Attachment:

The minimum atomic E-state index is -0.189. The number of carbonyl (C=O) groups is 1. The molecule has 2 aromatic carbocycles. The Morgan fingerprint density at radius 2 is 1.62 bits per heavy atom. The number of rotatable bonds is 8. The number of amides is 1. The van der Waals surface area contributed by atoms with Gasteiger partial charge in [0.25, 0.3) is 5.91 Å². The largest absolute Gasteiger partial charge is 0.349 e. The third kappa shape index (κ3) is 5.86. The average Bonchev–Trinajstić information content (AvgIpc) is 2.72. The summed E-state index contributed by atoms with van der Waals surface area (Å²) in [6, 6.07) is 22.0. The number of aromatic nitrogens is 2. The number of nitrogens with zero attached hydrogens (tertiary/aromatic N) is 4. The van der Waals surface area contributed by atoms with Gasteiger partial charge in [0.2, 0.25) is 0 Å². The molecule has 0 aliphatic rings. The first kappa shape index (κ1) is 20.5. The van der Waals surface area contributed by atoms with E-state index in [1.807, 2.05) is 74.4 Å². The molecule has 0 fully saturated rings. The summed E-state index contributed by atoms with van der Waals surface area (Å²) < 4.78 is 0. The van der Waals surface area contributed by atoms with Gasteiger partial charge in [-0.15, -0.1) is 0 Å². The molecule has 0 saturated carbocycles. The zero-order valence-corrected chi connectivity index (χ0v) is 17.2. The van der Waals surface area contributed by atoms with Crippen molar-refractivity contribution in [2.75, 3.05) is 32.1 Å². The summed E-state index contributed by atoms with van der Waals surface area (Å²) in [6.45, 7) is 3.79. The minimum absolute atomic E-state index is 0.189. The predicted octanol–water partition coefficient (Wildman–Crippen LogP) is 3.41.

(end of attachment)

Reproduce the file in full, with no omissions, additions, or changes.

The minimum atomic E-state index is -0.189. The number of carbonyl (C=O) groups is 1. The molecule has 2 aromatic carbocycles. The Morgan fingerprint density at radius 2 is 1.62 bits per heavy atom. The number of rotatable bonds is 8. The number of amides is 1. The van der Waals surface area contributed by atoms with Gasteiger partial charge in [0.25, 0.3) is 5.91 Å². The largest absolute Gasteiger partial charge is 0.349 e. The third kappa shape index (κ3) is 5.86. The average Bonchev–Trinajstić information content (AvgIpc) is 2.72. The summed E-state index contributed by atoms with van der Waals surface area (Å²) in [6, 6.07) is 22.0. The number of aromatic nitrogens is 2. The number of nitrogens with zero attached hydrogens (tertiary/aromatic N) is 4. The van der Waals surface area contributed by atoms with Gasteiger partial charge in [0.2, 0.25) is 0 Å². The molecule has 0 aliphatic rings. The first kappa shape index (κ1) is 20.5. The van der Waals surface area contributed by atoms with E-state index in [1.807, 2.05) is 74.4 Å². The molecule has 0 fully saturated rings. The summed E-state index contributed by atoms with van der Waals surface area (Å²) < 4.78 is 0. The van der Waals surface area contributed by atoms with Gasteiger partial charge in [-0.15, -0.1) is 0 Å². The molecule has 0 saturated carbocycles. The zero-order valence-corrected chi connectivity index (χ0v) is 17.2. The van der Waals surface area contributed by atoms with Crippen molar-refractivity contribution in [2.75, 3.05) is 32.1 Å². The summed E-state index contributed by atoms with van der Waals surface area (Å²) in [6.45, 7) is 3.79. The minimum absolute atomic E-state index is 0.189. The predicted octanol–water partition coefficient (Wildman–Crippen LogP) is 3.41.